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Be Accountable: A Key to Writing Consistently

Your Book Writing Coach
Your Book Writing Coach

What to do when your writing loses momentum? Trap yourself.

If you’re not accountable to anyone to get your writing done, it’s easy to get off track. Often, all it takes is being accountable to someone to get back in the game and write again.

Teaching a class has been great for me. Every week my book-writing students make their commitments for the week. I’ve begun to share my commitments as well and, as a result, I’ve transcribed several chapters from notebook to computer, written one new chapter, and edited several chapters. Woo-hee!

How do you identify an easy way to be accountable? Here are 5 different ways:

1. Get yourself a writing buddy. Call or e-mail each other with your commitments. Follow up regularly to affirm that you’ve done what you said you’d do.

2. Join a writing class. A writing class automatically makes you accountable. And since you’ve put some money on the line, that can motivate you, since you don’t want to waste your investment.

3. Start a writing circle. Post a sign at your library or on the internet and get a group together to provide feedback and support. This is a great option if you can’t afford a writing course or writing coach.

4. Hire a writing coach. A writing coach can help you stay accountable and also help you improve your writing, make productive decisions in your writing, and write the best book you can

5. Commit yourself now, today, right here on my writing blog! Just put your commitment in the comments section. On Thursday I’ll blog again and ask for your progress. Check in again Thursday to report. The pressure is on. Let it work for you.

Go ahead, please share what you’re going to accomplish by Thursday. What days are you going to write? What exact times? Share it now as a comment.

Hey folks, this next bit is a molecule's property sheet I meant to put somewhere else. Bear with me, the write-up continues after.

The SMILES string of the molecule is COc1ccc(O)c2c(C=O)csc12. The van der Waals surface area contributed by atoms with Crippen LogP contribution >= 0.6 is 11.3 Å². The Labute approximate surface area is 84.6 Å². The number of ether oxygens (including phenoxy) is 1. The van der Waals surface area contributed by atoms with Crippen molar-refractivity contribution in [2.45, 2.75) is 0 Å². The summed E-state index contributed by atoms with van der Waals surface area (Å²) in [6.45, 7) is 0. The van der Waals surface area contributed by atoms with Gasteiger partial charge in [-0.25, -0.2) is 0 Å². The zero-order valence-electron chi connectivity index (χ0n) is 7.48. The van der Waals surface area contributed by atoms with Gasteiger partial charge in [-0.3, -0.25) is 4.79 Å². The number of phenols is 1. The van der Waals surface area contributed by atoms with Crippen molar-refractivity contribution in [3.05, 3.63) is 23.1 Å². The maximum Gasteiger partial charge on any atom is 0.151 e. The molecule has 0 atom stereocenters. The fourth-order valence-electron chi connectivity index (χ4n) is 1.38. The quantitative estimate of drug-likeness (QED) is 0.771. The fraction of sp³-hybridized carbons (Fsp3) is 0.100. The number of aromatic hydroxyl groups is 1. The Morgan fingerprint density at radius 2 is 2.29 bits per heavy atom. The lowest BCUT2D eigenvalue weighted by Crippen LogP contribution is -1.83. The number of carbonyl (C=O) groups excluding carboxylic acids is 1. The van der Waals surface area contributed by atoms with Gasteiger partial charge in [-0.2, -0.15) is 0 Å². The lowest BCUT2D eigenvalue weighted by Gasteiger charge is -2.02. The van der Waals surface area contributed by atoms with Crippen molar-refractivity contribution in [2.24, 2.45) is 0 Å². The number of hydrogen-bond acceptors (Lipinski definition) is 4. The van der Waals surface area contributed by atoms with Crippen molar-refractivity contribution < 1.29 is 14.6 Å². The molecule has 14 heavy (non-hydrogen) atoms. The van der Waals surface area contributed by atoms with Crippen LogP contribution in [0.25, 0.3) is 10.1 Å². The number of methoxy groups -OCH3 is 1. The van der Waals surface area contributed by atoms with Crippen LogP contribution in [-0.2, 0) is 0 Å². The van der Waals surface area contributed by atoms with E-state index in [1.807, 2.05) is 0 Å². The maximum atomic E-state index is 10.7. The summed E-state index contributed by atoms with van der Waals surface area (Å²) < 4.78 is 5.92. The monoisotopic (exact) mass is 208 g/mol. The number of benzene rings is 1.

Then schedule the writing in your calendar or blackberry! Enjoy the accountability.

Lisa Tener

Lisa Tener is an award-winning book writing coach who assists writers in all aspects of the writing process—from writing a book proposal and getting published to finding one’s creative voice. Her clients have appeared on The Oprah Winfrey Show, CBS Early Show, The Montel Williams Show, CNN, Fox News, New Morning and much more. They blog on sites like The Huffington Post, Psychology Today and WebMD.

Reader Interactions

Comments

  1. Conner Moore says

    This week I sent out five query letters to agents.Edited two chapters for use in proposal. A life lesson. Was caddying for my son Michael in qualifying round for Maine Amateur. He was playing almost par until he took a nine on the 14th hole amongst the marsh and frogs. He was heartbroken. “Michael Forget the last hole. Get a few pars on the next four. You can do it”. ” OK, Dad “. He stepped up and made a hole in one on the 15th and made the cut. I will remember this as my book rejections accumulate.

    • Lisa Tener says

      Yes, Maryam, you can tape your story and have someone transcribe, but know that it will need editing to make it compelling and polished. Spoken word comes out differently from the written word.

      You can certainly self publish your book, if that is what you’re asking.

  2. Deborah kasman says

    I am committed to writing my intro by dec 1st. Over the past year I have written the intro 9 times. I will read all, hear my voice and choose which one really sets the tone for my mission of the book (or what parts of several of these 9 starts) I suspect other info in these 9 starts will meld into other chapters

    • Lisa Tener says

      Excellent, Deborah. It’s not uncommon to struggle with the intro. Sometimes it’s easiest to write the intro last. Write the intro from your readers’ perspective. What are they looking for when they crack open the book? What do they need? What can you offer them as a result of reading the book?

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